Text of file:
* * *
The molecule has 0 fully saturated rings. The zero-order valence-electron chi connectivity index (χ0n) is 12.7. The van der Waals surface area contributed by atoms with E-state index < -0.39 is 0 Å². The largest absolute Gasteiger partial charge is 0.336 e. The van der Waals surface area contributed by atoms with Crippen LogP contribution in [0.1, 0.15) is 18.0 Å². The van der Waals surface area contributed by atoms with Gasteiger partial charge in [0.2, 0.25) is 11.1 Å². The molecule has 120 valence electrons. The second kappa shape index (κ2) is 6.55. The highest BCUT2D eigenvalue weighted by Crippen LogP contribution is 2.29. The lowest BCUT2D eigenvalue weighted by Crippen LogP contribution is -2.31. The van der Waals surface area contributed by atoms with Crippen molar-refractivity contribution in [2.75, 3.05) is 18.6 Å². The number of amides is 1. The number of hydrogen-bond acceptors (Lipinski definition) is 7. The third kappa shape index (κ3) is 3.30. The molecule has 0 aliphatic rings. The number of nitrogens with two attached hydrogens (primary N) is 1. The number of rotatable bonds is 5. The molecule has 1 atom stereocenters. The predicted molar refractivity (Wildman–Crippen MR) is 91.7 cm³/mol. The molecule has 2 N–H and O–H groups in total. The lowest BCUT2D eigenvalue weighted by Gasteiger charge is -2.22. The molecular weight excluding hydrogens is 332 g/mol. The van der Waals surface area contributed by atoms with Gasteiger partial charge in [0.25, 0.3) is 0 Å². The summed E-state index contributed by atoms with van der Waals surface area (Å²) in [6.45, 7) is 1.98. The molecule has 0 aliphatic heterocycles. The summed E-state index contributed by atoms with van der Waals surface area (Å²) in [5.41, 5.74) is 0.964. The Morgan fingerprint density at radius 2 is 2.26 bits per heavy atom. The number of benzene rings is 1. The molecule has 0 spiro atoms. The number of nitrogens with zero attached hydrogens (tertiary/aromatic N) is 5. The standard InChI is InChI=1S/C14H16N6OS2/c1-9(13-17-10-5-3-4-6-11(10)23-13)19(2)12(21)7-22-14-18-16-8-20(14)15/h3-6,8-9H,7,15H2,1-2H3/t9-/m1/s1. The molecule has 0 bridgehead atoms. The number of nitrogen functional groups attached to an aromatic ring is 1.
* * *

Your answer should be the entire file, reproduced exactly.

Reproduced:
The molecule has 0 fully saturated rings. The zero-order valence-electron chi connectivity index (χ0n) is 12.7. The van der Waals surface area contributed by atoms with E-state index < -0.39 is 0 Å². The largest absolute Gasteiger partial charge is 0.336 e. The van der Waals surface area contributed by atoms with Crippen LogP contribution in [0.1, 0.15) is 18.0 Å². The van der Waals surface area contributed by atoms with Gasteiger partial charge in [0.2, 0.25) is 11.1 Å². The molecule has 120 valence electrons. The second kappa shape index (κ2) is 6.55. The highest BCUT2D eigenvalue weighted by Crippen LogP contribution is 2.29. The lowest BCUT2D eigenvalue weighted by Crippen LogP contribution is -2.31. The van der Waals surface area contributed by atoms with Crippen molar-refractivity contribution in [2.75, 3.05) is 18.6 Å². The number of amides is 1. The number of hydrogen-bond acceptors (Lipinski definition) is 7. The third kappa shape index (κ3) is 3.30. The molecule has 0 aliphatic rings. The number of nitrogens with two attached hydrogens (primary N) is 1. The number of rotatable bonds is 5. The molecule has 1 atom stereocenters. The predicted molar refractivity (Wildman–Crippen MR) is 91.7 cm³/mol. The molecule has 2 N–H and O–H groups in total. The lowest BCUT2D eigenvalue weighted by Gasteiger charge is -2.22. The molecular weight excluding hydrogens is 332 g/mol. The van der Waals surface area contributed by atoms with Gasteiger partial charge in [0.25, 0.3) is 0 Å². The summed E-state index contributed by atoms with van der Waals surface area (Å²) in [6.45, 7) is 1.98. The molecule has 0 aliphatic heterocycles. The summed E-state index contributed by atoms with van der Waals surface area (Å²) in [5.41, 5.74) is 0.964. The Morgan fingerprint density at radius 2 is 2.26 bits per heavy atom. The number of benzene rings is 1. The molecule has 0 spiro atoms. The number of nitrogens with zero attached hydrogens (tertiary/aromatic N) is 5. The standard InChI is InChI=1S/C14H16N6OS2/c1-9(13-17-10-5-3-4-6-11(10)23-13)19(2)12(21)7-22-14-18-16-8-20(14)15/h3-6,8-9H,7,15H2,1-2H3/t9-/m1/s1. The molecule has 0 bridgehead atoms. The number of nitrogen functional groups attached to an aromatic ring is 1.